The White paper 2011 from the European Commission on "Roadmap to a Single European Transport Area - Towards a competitive and resource efficient transport system" aims at increasing the capacity for the rail freight sector by 50% by 2050 as one of the most environmentally-friendly and sustainable transport modes.
According to Eurostat figures from 2014, the rail mode accounts for about 18% of the EU’s inland transport mode. The main reason is that road transport is cheaper and the railway is facing a tough challenge to remain competitive. The global challenge for railway freight transport business lies in the fact that the overall costs of running railway services are increasing. The average prices of railway service inputs such as energy, staff and track access have increased by 4% per year over the last five years. This is a higher rate of increase compared to the past when the rate of increase stood at 1.5% per year (between 1994 and 2007).
Therefore, it is extremely difficult for railway transport solutions to remain competitive vis à vis pure road transport solutions. The deployment of new technologies and innovation that can support sustainable and efficient rail freight transport in the long run is an important requirement and will make the rail freight sector more competitive.
The deployment of new technologies can also help railway stakeholders to prepare for an expected increase in transport flows in the future; it can help to ensure that infrastructure capacity is used more efficiently and that there is a focus on de-carbonisation.
The Action's overall objective is to foster the deployment of new technology through a “Rail Infrastructure Optimisation”, RIO. The Action includes a study with integrated pilot activities to test an innovative rail infrastructure-vehicle interface system for locomotive drivers to support energy-efficient operations on selected routes on the TEN-T core network corridors.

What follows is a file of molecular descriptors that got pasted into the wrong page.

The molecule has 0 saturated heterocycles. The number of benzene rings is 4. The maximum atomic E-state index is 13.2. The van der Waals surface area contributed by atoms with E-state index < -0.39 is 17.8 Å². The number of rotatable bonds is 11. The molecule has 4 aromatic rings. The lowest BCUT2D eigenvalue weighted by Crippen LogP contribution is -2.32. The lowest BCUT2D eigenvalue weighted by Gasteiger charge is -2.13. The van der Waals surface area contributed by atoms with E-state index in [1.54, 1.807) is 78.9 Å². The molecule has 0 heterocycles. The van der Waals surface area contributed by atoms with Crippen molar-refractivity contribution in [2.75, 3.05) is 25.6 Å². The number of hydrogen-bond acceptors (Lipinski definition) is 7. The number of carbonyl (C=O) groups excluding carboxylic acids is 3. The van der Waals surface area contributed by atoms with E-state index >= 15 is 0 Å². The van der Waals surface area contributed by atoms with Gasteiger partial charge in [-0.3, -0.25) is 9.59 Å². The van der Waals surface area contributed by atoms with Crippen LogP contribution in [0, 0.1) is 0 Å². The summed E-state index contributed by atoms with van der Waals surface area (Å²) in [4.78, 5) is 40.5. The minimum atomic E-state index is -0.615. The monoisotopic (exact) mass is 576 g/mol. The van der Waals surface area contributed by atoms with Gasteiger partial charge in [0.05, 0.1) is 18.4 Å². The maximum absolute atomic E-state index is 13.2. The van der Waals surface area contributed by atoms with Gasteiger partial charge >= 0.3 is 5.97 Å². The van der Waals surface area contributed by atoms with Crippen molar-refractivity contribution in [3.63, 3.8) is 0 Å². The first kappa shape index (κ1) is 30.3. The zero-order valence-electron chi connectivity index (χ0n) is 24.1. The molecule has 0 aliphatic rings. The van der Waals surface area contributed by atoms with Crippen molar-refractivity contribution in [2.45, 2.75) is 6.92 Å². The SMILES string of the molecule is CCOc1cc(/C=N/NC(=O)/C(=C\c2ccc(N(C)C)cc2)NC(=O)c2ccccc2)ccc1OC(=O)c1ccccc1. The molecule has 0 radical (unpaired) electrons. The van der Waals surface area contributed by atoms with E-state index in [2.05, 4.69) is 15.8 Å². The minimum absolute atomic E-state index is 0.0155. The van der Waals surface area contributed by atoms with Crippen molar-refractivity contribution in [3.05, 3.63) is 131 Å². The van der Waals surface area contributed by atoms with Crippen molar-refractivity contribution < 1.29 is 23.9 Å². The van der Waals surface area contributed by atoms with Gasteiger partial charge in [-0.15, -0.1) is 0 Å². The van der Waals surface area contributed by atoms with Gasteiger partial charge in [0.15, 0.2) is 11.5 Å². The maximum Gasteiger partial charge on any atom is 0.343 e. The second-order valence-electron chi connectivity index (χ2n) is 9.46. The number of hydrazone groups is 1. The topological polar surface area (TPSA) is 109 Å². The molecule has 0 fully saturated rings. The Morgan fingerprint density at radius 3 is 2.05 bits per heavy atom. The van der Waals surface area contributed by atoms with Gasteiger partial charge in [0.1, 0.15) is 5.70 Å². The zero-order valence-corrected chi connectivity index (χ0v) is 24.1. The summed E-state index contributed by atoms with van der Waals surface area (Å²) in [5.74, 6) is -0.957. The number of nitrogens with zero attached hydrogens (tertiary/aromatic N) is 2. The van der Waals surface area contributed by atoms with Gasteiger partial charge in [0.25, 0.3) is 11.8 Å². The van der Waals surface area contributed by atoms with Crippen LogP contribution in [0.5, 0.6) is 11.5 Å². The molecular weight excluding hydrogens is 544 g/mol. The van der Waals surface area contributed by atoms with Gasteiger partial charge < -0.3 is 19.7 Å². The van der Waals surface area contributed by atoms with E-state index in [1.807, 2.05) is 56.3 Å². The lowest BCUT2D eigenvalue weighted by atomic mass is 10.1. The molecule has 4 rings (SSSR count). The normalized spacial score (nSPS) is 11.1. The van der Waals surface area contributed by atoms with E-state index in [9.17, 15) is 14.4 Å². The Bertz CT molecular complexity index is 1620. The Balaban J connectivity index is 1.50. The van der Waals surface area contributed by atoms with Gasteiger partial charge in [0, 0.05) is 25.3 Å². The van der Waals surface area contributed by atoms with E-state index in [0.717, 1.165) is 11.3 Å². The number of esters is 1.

The RIO system is an interface with a data infrastructure system and panel PC to advise the vehicle driver about how to carry out energy-efficient rail freight operations. The data system gathers rail infrastructure details such as topography and freight train path utilisation planning in a continuously updating process. This infrastructure data is transmitted via the RIO interface to the locomotive vehicle in real time to optimise rail freight operations. The RIO system could lead to a reduction of CO2 and energy use by between 5% and 20%.
The RIO innovation is an advanced technology and it is already playing a part in reducing CO2 emissions in the passenger transport. In the European rail freight sector RIO is not yet optimised and deployed on the market. One main reason is the differences between rail passenger and rail freight transport. Investment is needed to adapt the current RIO passenger system to the rail freight sector. In particular the process of infrastructure data collection must be automated to be cost-effective for rail freight operations. Similarly, the train path schedule will be automatically updated and recorded in a database and transferred to the IT devices on trains. For this purpose, an interface between RIO and the infrastructure is necessary and is a key part of the RIO system to be in a position to be deployed on the European rail freight market.
In a first advanced testing phase, about ten RIO interface systems will be tested in real life conditions. In a second phase, the first optimised version of RIO system will be further tested on a sufficiently large scale in two waves with up to 600 RIO system interfaces along the Rhine-Alpine core network corridor.